Polarity in International Relations - Bipolarity


Bipolarity is a distribution of power in which two states have the majority of economic, military, and cultural influence internationally or regionally. Often, spheres of influence would develop. For example, in the Cold War, most Western and capitalist states would fall under the influence of the USA, while most Communist states would fall under the influence of the USSR. After this, the two powers will normally maneuver for the support of the unclaimed areas.

Read more about this topic:  Polarity In International Relations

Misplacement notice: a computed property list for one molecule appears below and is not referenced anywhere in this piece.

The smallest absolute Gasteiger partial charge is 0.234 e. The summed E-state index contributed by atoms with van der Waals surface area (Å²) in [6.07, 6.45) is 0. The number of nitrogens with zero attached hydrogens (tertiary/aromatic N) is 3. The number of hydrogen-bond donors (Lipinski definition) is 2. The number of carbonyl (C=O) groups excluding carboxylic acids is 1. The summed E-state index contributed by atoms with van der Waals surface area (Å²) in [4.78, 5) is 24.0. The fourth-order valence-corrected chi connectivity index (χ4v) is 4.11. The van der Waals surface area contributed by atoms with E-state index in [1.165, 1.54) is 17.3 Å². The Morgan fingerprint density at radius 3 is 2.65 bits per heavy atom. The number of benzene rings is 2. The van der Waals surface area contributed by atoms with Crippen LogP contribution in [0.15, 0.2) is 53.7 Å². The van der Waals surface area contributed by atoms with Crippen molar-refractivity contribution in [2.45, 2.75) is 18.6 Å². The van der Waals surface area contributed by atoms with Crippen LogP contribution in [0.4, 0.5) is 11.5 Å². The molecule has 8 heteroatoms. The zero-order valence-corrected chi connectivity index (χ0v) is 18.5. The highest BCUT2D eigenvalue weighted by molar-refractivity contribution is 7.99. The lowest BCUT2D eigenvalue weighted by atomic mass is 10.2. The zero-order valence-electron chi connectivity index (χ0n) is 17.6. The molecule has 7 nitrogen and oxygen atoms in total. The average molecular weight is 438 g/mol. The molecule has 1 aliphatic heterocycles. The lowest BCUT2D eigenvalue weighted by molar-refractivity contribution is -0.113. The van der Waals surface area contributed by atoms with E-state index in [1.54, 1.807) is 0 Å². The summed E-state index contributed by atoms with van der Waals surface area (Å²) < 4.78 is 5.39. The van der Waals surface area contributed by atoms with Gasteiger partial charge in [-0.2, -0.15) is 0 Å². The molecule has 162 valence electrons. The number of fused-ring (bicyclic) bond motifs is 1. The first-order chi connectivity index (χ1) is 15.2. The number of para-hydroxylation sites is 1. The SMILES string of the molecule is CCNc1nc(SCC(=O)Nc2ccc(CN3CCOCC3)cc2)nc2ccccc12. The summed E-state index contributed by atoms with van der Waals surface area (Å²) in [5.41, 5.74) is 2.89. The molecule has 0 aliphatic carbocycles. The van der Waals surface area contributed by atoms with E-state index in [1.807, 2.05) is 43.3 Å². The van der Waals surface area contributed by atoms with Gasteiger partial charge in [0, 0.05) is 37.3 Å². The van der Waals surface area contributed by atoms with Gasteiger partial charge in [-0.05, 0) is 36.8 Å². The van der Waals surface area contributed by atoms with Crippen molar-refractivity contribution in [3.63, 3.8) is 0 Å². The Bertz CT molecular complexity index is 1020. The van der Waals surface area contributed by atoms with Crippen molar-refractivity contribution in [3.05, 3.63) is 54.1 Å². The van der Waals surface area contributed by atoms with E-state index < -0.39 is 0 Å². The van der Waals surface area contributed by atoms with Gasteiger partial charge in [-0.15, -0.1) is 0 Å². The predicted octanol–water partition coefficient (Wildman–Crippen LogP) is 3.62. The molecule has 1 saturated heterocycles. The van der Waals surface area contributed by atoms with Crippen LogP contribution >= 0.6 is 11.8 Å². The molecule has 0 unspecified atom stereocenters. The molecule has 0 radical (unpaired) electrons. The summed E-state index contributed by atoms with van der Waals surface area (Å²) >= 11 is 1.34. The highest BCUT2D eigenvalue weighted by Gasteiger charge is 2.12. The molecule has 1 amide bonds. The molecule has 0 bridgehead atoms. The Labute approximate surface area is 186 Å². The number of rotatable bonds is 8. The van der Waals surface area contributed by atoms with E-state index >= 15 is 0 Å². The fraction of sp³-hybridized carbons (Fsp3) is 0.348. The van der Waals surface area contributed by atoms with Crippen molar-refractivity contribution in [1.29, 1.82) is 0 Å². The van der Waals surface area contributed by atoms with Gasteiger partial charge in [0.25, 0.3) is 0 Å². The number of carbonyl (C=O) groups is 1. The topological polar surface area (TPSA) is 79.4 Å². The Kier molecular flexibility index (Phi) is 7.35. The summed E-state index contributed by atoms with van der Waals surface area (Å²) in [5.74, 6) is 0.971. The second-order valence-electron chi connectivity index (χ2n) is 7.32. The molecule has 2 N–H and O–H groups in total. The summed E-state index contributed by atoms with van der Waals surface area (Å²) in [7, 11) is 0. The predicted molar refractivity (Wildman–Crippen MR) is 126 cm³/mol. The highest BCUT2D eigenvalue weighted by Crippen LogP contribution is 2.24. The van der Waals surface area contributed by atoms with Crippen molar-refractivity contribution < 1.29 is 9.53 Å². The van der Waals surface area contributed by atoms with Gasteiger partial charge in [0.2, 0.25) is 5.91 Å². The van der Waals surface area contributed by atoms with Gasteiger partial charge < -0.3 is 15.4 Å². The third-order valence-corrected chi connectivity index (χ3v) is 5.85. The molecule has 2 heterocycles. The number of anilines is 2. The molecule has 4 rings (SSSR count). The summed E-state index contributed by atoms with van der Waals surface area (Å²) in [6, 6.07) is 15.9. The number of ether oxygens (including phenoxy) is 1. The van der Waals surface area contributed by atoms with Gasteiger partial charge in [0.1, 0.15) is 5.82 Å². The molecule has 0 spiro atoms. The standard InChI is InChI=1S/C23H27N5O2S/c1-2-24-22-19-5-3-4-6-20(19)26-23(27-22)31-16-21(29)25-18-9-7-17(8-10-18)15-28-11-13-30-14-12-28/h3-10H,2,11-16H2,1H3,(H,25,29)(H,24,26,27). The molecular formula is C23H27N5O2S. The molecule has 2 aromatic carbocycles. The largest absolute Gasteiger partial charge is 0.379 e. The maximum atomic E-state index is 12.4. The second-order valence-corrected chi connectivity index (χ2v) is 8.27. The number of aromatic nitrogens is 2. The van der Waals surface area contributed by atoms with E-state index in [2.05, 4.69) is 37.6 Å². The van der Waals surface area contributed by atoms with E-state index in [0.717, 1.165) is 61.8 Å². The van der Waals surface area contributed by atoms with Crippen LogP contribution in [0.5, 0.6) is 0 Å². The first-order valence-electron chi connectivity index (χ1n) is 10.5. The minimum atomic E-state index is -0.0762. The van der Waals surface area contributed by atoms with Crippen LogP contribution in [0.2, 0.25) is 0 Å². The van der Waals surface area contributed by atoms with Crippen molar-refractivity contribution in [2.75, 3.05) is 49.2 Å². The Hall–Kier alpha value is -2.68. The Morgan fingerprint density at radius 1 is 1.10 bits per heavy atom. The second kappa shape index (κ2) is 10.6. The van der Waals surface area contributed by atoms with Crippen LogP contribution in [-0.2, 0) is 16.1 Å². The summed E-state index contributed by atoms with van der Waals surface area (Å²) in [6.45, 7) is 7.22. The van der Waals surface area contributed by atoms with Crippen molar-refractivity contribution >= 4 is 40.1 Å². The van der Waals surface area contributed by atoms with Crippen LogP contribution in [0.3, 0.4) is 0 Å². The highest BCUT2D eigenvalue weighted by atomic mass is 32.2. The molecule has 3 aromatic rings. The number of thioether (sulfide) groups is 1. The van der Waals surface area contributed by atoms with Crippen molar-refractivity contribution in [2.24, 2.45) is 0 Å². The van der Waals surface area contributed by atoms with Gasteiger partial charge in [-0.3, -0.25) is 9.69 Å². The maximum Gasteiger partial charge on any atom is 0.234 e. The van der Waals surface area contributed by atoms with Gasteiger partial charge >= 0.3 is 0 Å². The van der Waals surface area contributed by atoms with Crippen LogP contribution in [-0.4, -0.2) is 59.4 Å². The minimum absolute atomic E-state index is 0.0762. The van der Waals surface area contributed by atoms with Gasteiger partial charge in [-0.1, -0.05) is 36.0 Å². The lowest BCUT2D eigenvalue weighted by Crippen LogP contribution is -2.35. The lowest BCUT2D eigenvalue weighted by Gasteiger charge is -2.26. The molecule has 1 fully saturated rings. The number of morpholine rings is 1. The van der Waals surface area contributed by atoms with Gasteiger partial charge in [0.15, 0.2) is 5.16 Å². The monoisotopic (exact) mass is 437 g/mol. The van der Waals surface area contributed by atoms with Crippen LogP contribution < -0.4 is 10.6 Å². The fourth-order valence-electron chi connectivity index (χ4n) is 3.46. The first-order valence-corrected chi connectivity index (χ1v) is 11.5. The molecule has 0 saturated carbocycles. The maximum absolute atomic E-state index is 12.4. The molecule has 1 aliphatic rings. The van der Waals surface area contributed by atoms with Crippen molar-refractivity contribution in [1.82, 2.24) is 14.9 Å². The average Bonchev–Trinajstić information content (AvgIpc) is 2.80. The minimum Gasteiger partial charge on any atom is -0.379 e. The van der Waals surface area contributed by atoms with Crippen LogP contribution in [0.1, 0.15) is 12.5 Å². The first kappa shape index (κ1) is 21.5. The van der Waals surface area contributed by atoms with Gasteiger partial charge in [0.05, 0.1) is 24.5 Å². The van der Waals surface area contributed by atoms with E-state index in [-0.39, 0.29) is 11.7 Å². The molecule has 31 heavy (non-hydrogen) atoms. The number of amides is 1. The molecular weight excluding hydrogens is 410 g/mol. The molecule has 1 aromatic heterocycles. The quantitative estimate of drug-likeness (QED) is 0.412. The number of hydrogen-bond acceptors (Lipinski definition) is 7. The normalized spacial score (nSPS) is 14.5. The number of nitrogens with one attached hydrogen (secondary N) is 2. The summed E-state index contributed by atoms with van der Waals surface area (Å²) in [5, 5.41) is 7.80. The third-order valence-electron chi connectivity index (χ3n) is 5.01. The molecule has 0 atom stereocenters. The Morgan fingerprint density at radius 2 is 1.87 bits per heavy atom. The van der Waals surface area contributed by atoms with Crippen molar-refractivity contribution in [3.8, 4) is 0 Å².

Other articles related to "bipolarity":

Polarity In International Relations - Bipolarity - Multi-state Examples of Bipolarity
... In both World Wars, much of the world, and especially Europe, the United States and Japan had been divided into two respective spheres – one case being the Axis and Allies of World War II (1939–1945) – and the division of power between the Central Powers and Allied Powers during World War I (1914–1918) ... Neutral nations, however, may have caused what may be assessed as an example of tripolarity as well within both of the conflicts ...

The term bipolarity can refer to:

  • Polarity in international relations
  • Bipolar disorder in psychiatry
  • An object with an electromagnetic field which is not a magnetic monopole
  • A dipole antenna in radio broadcasting